This simple intervalometer should also work with the G1X – I’ll soon find out.

(As an aside, on reading what I’ve written, I’ve labeled this a “simple” device.  Not so long ago – well within my timeframe and memory – this device would not have been possible at any price!  Not to say that intervalometers were impossible but that this device:  small, programmable, battery powered, LCD display and inexpensive was not available.)

Saturday, February 18, 2012

Domke F5XZ

Domke F5XZ

While waiting on my G1X, I’m taking the opportunity to catch up on my blog to-do list.  I’ve had this Domke F5XZ “Man Bag” for about a year, use it with my G12 and have been intending to show it off.  

Domke F5XZ

I like it a lot except for the Velcro sound when opening it.  Also, I wish there were a small hand grip on the very top of the bag. 

Domke F5XZ

The F5XZ is spacious and holds most of the same stuff used in my G9 kit although I have cut back a little on the stuff routinely hauled around.  My general thinking is to pack all the G12 gear in one bag and have it ready to go.  When the G1X arrives, I’ll rearrange a bit but think that the G1X, even though larger than the G12, will fit into the Domke F5XZ.

Tuesday, February 14, 2012

Canon 250D Close-up Lens

250DThe Canon 250D close-up lens screws onto the front element of a standard lens to provide closer “macro” type photography.  In a way, the 250D is like a filter; in fact, that’s the first impression.  The 250D gets its name from the 250mm minimum focus distance from the front of the close-up lens to the subject when the standard lens is focused at infinity.  The 250D comes in 52mm and 58mm screw-in threads and is intended for use with standard lens focal lengths from 50 to 135mm.  in addition to the 250D, Canon also makes a 500D.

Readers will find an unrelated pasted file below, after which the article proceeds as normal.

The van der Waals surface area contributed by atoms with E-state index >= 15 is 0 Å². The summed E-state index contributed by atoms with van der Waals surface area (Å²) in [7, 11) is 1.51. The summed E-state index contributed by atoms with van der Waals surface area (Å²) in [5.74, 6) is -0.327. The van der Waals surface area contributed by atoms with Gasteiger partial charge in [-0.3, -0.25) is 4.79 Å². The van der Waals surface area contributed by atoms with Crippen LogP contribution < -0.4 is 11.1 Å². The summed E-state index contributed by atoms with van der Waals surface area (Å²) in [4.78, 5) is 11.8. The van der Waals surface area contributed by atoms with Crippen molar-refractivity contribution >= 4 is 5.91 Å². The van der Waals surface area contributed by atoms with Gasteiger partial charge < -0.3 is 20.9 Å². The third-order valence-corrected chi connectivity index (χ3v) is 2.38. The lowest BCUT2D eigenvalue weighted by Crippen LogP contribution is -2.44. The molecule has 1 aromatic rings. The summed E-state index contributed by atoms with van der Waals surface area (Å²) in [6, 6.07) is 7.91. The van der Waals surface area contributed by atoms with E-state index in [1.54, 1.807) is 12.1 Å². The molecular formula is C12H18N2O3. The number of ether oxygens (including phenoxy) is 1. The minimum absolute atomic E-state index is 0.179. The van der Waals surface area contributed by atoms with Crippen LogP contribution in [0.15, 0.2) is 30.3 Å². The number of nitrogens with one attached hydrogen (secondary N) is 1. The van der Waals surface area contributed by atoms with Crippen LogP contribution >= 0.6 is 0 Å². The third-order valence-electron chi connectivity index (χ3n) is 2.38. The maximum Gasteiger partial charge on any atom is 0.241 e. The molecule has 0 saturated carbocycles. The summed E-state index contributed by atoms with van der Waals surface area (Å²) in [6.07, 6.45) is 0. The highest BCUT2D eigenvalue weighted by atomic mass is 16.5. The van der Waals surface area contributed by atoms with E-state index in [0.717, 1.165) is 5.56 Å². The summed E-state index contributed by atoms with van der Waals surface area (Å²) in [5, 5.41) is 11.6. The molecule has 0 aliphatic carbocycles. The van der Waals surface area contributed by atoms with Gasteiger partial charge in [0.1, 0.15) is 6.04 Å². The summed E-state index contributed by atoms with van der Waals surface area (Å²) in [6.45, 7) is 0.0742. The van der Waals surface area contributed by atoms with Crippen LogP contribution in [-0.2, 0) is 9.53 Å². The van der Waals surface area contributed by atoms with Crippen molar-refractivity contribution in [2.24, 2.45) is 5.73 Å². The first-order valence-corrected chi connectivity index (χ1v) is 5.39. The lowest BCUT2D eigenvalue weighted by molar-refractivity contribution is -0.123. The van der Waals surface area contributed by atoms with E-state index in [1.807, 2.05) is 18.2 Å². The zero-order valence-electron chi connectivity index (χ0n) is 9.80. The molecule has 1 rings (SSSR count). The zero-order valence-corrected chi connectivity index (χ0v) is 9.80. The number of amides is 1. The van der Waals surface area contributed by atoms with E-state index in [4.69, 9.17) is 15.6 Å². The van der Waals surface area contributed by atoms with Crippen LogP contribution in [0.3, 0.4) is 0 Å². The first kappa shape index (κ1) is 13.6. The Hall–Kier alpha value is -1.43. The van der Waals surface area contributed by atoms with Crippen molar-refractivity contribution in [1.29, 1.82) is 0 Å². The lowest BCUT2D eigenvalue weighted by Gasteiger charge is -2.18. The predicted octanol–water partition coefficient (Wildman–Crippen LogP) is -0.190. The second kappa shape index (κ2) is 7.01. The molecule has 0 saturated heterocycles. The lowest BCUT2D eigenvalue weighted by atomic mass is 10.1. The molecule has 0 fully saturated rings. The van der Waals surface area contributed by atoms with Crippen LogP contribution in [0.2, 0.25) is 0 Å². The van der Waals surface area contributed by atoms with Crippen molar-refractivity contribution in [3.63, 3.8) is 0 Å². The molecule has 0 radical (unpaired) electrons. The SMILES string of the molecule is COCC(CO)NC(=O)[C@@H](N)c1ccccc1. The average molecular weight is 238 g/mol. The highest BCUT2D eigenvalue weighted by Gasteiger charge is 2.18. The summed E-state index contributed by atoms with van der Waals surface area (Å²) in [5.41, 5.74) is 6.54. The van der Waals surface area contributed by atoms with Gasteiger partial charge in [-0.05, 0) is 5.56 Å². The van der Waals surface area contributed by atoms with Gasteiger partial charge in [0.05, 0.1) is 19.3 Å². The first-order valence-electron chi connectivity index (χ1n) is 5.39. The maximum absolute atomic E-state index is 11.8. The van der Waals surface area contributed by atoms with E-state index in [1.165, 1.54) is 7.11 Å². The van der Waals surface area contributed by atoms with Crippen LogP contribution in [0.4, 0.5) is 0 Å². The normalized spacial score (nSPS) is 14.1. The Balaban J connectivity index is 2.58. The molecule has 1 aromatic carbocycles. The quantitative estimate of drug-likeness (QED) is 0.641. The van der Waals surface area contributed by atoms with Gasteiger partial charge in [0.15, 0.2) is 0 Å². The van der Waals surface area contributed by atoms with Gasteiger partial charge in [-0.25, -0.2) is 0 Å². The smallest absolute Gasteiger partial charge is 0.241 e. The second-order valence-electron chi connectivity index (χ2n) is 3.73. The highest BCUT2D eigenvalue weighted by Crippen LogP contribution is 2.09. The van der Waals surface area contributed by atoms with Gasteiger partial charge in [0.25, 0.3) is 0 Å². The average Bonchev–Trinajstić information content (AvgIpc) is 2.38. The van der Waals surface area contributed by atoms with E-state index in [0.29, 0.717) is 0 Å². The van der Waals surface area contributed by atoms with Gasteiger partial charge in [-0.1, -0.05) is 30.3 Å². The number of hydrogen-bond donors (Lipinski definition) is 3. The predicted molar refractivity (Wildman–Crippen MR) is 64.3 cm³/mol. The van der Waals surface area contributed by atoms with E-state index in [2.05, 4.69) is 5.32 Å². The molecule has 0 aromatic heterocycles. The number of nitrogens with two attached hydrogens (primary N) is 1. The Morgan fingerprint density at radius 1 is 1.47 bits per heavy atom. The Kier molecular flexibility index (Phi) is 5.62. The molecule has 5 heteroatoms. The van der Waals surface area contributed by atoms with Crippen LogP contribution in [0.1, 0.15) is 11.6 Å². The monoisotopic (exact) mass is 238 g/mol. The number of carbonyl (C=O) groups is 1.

The 250D is a two element lens and is highly praised by its users.  Even so, instead of the 250D, I’ve used a (very) cheap set of close-up lenses for several years.  The cheap close-up lenses seem to be adequate for web and emailed images.  Because I plan to get the new G1X and the “macro” capabilities of the G1X appear to be severely limited, I decided to get the 250D to use with the G1X.

Getting a 250D turned out to be surprisingly difficult – or easy, depending on how you look at it.  My usual sources of supply did not have the 250D in stock or else showed the price to be over $200 so I turned in desperation to eBay and immediately found one from Tri State Camera for $99.  I was concerned about the authenticity of this “250D” but everything turned out fine. I did not like that the Tri State ad showed the 250D in a bubble pack but the unit I received was in a small box and included instructions.  It appears to be “Canon” to me.